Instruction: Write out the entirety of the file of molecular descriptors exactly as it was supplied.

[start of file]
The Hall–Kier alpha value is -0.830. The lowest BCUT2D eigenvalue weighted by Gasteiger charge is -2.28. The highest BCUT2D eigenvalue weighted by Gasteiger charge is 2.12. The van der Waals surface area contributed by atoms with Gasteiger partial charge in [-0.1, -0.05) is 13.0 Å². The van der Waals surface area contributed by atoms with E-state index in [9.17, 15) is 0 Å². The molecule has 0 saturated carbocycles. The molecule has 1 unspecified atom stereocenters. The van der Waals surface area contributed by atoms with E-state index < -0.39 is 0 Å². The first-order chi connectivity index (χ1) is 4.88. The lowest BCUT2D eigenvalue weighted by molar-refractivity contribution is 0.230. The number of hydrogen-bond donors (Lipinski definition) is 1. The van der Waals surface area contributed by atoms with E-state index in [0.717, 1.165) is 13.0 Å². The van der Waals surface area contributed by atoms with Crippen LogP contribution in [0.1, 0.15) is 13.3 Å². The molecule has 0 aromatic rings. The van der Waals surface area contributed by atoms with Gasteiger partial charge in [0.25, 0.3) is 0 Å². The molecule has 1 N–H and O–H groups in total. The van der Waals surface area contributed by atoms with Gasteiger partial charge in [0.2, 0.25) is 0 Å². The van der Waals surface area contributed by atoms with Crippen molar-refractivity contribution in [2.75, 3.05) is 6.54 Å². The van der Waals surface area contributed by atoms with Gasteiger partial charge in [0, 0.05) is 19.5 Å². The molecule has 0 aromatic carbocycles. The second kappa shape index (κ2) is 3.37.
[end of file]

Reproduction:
The Hall–Kier alpha value is -0.830. The lowest BCUT2D eigenvalue weighted by Gasteiger charge is -2.28. The highest BCUT2D eigenvalue weighted by Gasteiger charge is 2.12. The van der Waals surface area contributed by atoms with Gasteiger partial charge in [-0.1, -0.05) is 13.0 Å². The van der Waals surface area contributed by atoms with E-state index in [9.17, 15) is 0 Å². The molecule has 0 saturated carbocycles. The molecule has 1 unspecified atom stereocenters. The van der Waals surface area contributed by atoms with E-state index < -0.39 is 0 Å². The first-order chi connectivity index (χ1) is 4.88. The lowest BCUT2D eigenvalue weighted by molar-refractivity contribution is 0.230. The number of hydrogen-bond donors (Lipinski definition) is 1. The van der Waals surface area contributed by atoms with E-state index in [0.717, 1.165) is 13.0 Å². The van der Waals surface area contributed by atoms with Crippen LogP contribution in [0.1, 0.15) is 13.3 Å². The molecule has 0 aromatic rings. The van der Waals surface area contributed by atoms with Gasteiger partial charge in [0.25, 0.3) is 0 Å². The molecule has 1 N–H and O–H groups in total. The van der Waals surface area contributed by atoms with Gasteiger partial charge in [0.2, 0.25) is 0 Å². The van der Waals surface area contributed by atoms with Crippen molar-refractivity contribution in [2.75, 3.05) is 6.54 Å². The van der Waals surface area contributed by atoms with Gasteiger partial charge in [0, 0.05) is 19.5 Å². The molecule has 0 aromatic carbocycles. The second kappa shape index (κ2) is 3.37.